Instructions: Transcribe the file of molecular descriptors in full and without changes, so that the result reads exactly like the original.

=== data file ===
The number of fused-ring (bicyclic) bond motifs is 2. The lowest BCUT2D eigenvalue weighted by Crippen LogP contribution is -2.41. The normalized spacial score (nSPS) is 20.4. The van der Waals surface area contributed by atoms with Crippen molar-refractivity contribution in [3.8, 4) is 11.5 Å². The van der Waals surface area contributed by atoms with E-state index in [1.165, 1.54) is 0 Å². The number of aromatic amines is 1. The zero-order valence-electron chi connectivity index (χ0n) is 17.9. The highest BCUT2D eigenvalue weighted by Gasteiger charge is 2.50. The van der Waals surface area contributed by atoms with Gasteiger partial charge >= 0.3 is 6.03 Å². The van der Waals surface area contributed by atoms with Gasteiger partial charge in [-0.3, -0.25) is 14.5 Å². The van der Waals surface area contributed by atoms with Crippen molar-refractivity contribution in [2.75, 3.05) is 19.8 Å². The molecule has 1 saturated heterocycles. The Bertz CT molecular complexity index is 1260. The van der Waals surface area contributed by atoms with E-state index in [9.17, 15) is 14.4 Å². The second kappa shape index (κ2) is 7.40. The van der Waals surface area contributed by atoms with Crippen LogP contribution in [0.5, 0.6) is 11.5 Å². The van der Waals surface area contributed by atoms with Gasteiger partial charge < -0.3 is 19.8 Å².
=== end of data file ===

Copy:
The number of fused-ring (bicyclic) bond motifs is 2. The lowest BCUT2D eigenvalue weighted by Crippen LogP contribution is -2.41. The normalized spacial score (nSPS) is 20.4. The van der Waals surface area contributed by atoms with Crippen molar-refractivity contribution in [3.8, 4) is 11.5 Å². The van der Waals surface area contributed by atoms with E-state index in [1.165, 1.54) is 0 Å². The number of aromatic amines is 1. The zero-order valence-electron chi connectivity index (χ0n) is 17.9. The highest BCUT2D eigenvalue weighted by Gasteiger charge is 2.50. The van der Waals surface area contributed by atoms with Gasteiger partial charge >= 0.3 is 6.03 Å². The van der Waals surface area contributed by atoms with Gasteiger partial charge in [-0.3, -0.25) is 14.5 Å². The van der Waals surface area contributed by atoms with Crippen molar-refractivity contribution in [2.75, 3.05) is 19.8 Å². The molecule has 1 saturated heterocycles. The Bertz CT molecular complexity index is 1260. The van der Waals surface area contributed by atoms with E-state index in [9.17, 15) is 14.4 Å². The second kappa shape index (κ2) is 7.40. The van der Waals surface area contributed by atoms with Crippen LogP contribution in [0.5, 0.6) is 11.5 Å². The van der Waals surface area contributed by atoms with Gasteiger partial charge < -0.3 is 19.8 Å².